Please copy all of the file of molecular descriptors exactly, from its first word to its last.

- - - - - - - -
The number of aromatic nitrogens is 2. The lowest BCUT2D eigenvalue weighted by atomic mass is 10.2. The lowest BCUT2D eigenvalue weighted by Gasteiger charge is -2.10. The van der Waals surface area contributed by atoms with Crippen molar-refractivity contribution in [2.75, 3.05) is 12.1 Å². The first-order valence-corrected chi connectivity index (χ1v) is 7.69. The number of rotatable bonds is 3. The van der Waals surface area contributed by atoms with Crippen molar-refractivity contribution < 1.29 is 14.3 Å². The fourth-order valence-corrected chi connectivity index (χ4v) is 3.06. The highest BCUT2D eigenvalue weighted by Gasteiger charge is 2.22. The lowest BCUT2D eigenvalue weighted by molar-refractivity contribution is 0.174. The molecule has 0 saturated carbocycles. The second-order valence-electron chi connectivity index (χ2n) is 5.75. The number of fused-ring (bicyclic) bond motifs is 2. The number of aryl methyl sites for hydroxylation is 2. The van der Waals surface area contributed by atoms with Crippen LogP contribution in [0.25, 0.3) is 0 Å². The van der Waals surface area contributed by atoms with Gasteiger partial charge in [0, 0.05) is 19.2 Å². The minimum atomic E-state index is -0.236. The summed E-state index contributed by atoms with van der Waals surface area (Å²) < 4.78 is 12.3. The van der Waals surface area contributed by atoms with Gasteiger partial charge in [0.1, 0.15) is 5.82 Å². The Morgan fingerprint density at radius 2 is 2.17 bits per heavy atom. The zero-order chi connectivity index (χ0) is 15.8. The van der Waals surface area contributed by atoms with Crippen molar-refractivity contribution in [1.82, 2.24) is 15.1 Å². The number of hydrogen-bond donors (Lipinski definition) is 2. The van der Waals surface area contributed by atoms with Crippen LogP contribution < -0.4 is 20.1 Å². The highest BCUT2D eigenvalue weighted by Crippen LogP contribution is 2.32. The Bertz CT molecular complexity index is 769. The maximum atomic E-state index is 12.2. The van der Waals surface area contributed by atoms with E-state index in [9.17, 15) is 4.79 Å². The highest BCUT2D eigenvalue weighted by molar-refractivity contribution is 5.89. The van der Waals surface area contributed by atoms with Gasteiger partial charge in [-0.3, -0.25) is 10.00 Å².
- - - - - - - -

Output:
The number of aromatic nitrogens is 2. The lowest BCUT2D eigenvalue weighted by atomic mass is 10.2. The lowest BCUT2D eigenvalue weighted by Gasteiger charge is -2.10. The van der Waals surface area contributed by atoms with Crippen molar-refractivity contribution in [2.75, 3.05) is 12.1 Å². The first-order valence-corrected chi connectivity index (χ1v) is 7.69. The number of rotatable bonds is 3. The van der Waals surface area contributed by atoms with Crippen molar-refractivity contribution < 1.29 is 14.3 Å². The fourth-order valence-corrected chi connectivity index (χ4v) is 3.06. The highest BCUT2D eigenvalue weighted by Gasteiger charge is 2.22. The lowest BCUT2D eigenvalue weighted by molar-refractivity contribution is 0.174. The molecule has 0 saturated carbocycles. The second-order valence-electron chi connectivity index (χ2n) is 5.75. The number of fused-ring (bicyclic) bond motifs is 2. The number of aryl methyl sites for hydroxylation is 2. The van der Waals surface area contributed by atoms with Crippen LogP contribution in [0.25, 0.3) is 0 Å². The van der Waals surface area contributed by atoms with Gasteiger partial charge in [0, 0.05) is 19.2 Å². The minimum atomic E-state index is -0.236. The summed E-state index contributed by atoms with van der Waals surface area (Å²) < 4.78 is 12.3. The van der Waals surface area contributed by atoms with Gasteiger partial charge in [0.1, 0.15) is 5.82 Å². The Morgan fingerprint density at radius 2 is 2.17 bits per heavy atom. The zero-order chi connectivity index (χ0) is 15.8. The van der Waals surface area contributed by atoms with Crippen molar-refractivity contribution in [1.82, 2.24) is 15.1 Å². The number of hydrogen-bond donors (Lipinski definition) is 2. The van der Waals surface area contributed by atoms with Crippen LogP contribution < -0.4 is 20.1 Å². The highest BCUT2D eigenvalue weighted by Crippen LogP contribution is 2.32. The Bertz CT molecular complexity index is 769. The maximum atomic E-state index is 12.2. The van der Waals surface area contributed by atoms with E-state index in [9.17, 15) is 4.79 Å². The highest BCUT2D eigenvalue weighted by molar-refractivity contribution is 5.89. The van der Waals surface area contributed by atoms with Gasteiger partial charge in [-0.3, -0.25) is 10.00 Å².